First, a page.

Here is the full text of the questions and answers of Dr Zafarul-Islam Khan given via email to a journalist of freemalaysiatoday on 18 August, 2019. Dr Khan gave these answers in his private capacity and as a leader of the Indian Muslim community. Nowhere he said that this the opinion of Delhi Minorities Commission or that he is speaking in the name of the Commission. He, in fact, introduced himself as “a writer, scholar and journalist”.
Q.: Where does Zakir Naik stand in the spectrum of Indian Muslim scholarship? Is he an influential force, and how far is he recognised?
A.: He is influential and has a huge following due to his televised debates and Peace TV appearances [Peace TV is owned by him or his company] but he is not a scholar as such. He is a student of Ahmad Deedat whose specialty was holding debates with non-Muslims, especially Christian missionaries.
Q.:. Zakir Naik has sparked a debate in Malaysia, with many non-Muslim groups and politicians here calling for his deportation to India to face money laundering charges. One major complaint among Hindu groups in Malaysia is that Naik’s speeches on comparative religion denigrate their religion. What is your view on this?
A.: I think Zakir Naik may be blunt and offensive at times but he does not abuse other religions. Some followers of Hinduism here find it difficult to hear any criticism to their faith by a non-Hindu. Money-laundering cases are allegations yet to be proved but the government on the basis of these charges has attached his properties especially because he has refused to return to India under the circumstances of witch-hunting and official vilification.
Q.: Naik has often spoken about a campaign to get him by the Narendra Modi government and forces of Hindu extremists. How far true is this allegation?
A.: This allegation is true. Since the Hindutva forces have unbridled power since Modi came to power in May 2014, they are misusing it against their opponents, real or imaginary.
Q.: Personally, do you agree with Naik’s method of Islamic propagation?
A.: I think he should be more cautious. He used to hold huge open-air televised conferences in parks and stadiums where Hindu leaders used to be invited and “insulted” in their view. More offence was taken of Hindus standing up after His lectures and announcing their conversion to Islam. This offended Hindus.
Q.: Naik has said he would not return to India to face charges because he felt he would not be accorded a fair treatment before the trial, and could be arrested. Your comments?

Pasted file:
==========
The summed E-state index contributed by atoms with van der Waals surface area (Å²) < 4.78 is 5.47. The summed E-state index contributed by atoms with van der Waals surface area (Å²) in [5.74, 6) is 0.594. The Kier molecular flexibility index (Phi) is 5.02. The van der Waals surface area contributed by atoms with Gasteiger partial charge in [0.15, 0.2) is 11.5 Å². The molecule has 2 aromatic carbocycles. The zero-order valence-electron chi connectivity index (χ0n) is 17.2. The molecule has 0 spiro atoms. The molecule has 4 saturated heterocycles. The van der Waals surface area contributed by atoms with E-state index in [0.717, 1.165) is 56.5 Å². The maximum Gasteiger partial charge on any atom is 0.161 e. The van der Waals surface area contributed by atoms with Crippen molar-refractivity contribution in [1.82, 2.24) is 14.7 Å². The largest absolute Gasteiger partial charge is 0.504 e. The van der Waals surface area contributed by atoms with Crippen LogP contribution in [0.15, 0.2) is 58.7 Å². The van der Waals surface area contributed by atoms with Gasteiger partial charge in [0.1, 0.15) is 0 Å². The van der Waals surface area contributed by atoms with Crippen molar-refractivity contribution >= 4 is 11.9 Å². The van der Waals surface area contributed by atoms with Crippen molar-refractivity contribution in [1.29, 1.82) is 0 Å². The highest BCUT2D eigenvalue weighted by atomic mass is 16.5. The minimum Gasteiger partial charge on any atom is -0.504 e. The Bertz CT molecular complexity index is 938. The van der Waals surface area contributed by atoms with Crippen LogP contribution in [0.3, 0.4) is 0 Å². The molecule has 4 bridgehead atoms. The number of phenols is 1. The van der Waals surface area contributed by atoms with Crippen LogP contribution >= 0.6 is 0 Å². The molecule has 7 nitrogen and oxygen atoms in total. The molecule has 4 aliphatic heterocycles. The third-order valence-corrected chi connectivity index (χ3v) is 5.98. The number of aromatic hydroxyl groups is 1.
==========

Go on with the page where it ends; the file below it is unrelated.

A.: It is true, under the current official vilification, Naik will not get justice under Modi/BJP government.
Q.: Malaysian PM Dr Mahathir Mohamad said he would not deport Naik because the Indian judiciary would not give him a fair trial. How independent is the Indian judiciary in your opinion?
A.: This is true. Indian judiciary has been quite compromised under the current government which believes in bulldozing its decisions.
Q.: Did Malaysia do the right thing in resisting calls for his deportation?
A.: I think Malyasia did the right thing. Naik will not get justice under the current Indian dispensation.
Q.: Naik recently attracted large crowds in the east-coast state of Kelantan and was given celebrity treatment, despite most Kelantanese not well versed in the English language which is Naik’s main medium. Why do you think Naik has managed to attract huge number of fans in Malaysia?
A.: I have no knowledge.
Q.: For background for Malaysian readers, could you tell us a bit about:
a. the Delhi Minorities Commission which you are heading
A.: The Delhi Minorities Commission is statutory body of Delhi State Government with jurisdiction in the State of Delhi. Its task is to protect the designated religious minorities [Muslims, Christians, Sikhs, Jains, Buddhists and Parsis].
Q.: your latest works/activities in India
A.: I am a writer, scholar and journalist.
Q.: Anything else you would like to add.
The following was later emailed by Dr Khan to the Malaysian journalist:
Zakir Naik took for real the Indian constitutional guarantees of freedom of expression and right to profess and propagate any faith. In fact, these rights exist more on paper than in reality. Any conversion from Hinduism to another religion is considered a threat to Hindus and the country; and propagation of any religion other than Hinduism is also frowned upon and action may be taken against persons doing this on the plea that it is a threat to communal harmony. In addition, there are umpteen Hindu militias which take the law in their hands, while State apparatus looks the other way, to enforce these Hindutva objectives professed by RSS and supported by its political wing, the BJP which is now ruling India. n